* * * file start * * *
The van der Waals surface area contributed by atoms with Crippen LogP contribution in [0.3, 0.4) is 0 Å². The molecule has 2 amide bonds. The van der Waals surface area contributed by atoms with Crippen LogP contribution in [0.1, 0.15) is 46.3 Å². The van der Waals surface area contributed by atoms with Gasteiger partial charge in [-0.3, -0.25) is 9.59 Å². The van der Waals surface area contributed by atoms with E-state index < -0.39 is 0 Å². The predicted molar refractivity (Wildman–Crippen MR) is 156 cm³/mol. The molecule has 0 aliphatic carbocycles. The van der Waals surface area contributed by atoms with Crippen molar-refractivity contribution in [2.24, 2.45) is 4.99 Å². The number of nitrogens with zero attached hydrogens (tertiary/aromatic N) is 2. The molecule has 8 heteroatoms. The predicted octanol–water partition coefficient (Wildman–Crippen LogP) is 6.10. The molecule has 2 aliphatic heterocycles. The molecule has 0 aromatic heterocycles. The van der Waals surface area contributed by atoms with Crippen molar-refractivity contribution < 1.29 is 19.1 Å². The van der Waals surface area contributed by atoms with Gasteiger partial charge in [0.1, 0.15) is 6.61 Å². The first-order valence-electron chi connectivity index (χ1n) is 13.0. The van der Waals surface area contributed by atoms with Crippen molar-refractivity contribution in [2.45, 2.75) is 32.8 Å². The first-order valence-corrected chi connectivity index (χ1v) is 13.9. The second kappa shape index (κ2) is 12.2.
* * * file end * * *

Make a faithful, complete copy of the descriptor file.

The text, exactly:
The van der Waals surface area contributed by atoms with Crippen LogP contribution in [0.3, 0.4) is 0 Å². The molecule has 2 amide bonds. The van der Waals surface area contributed by atoms with Crippen LogP contribution in [0.1, 0.15) is 46.3 Å². The van der Waals surface area contributed by atoms with Gasteiger partial charge in [-0.3, -0.25) is 9.59 Å². The van der Waals surface area contributed by atoms with E-state index < -0.39 is 0 Å². The predicted molar refractivity (Wildman–Crippen MR) is 156 cm³/mol. The molecule has 0 aliphatic carbocycles. The van der Waals surface area contributed by atoms with Crippen molar-refractivity contribution in [2.24, 2.45) is 4.99 Å². The number of nitrogens with zero attached hydrogens (tertiary/aromatic N) is 2. The molecule has 8 heteroatoms. The predicted octanol–water partition coefficient (Wildman–Crippen LogP) is 6.10. The molecule has 2 aliphatic heterocycles. The molecule has 0 aromatic heterocycles. The van der Waals surface area contributed by atoms with Crippen molar-refractivity contribution < 1.29 is 19.1 Å². The van der Waals surface area contributed by atoms with Gasteiger partial charge in [0.1, 0.15) is 6.61 Å². The first-order valence-electron chi connectivity index (χ1n) is 13.0. The van der Waals surface area contributed by atoms with Crippen molar-refractivity contribution in [2.45, 2.75) is 32.8 Å². The first-order valence-corrected chi connectivity index (χ1v) is 13.9. The second kappa shape index (κ2) is 12.2.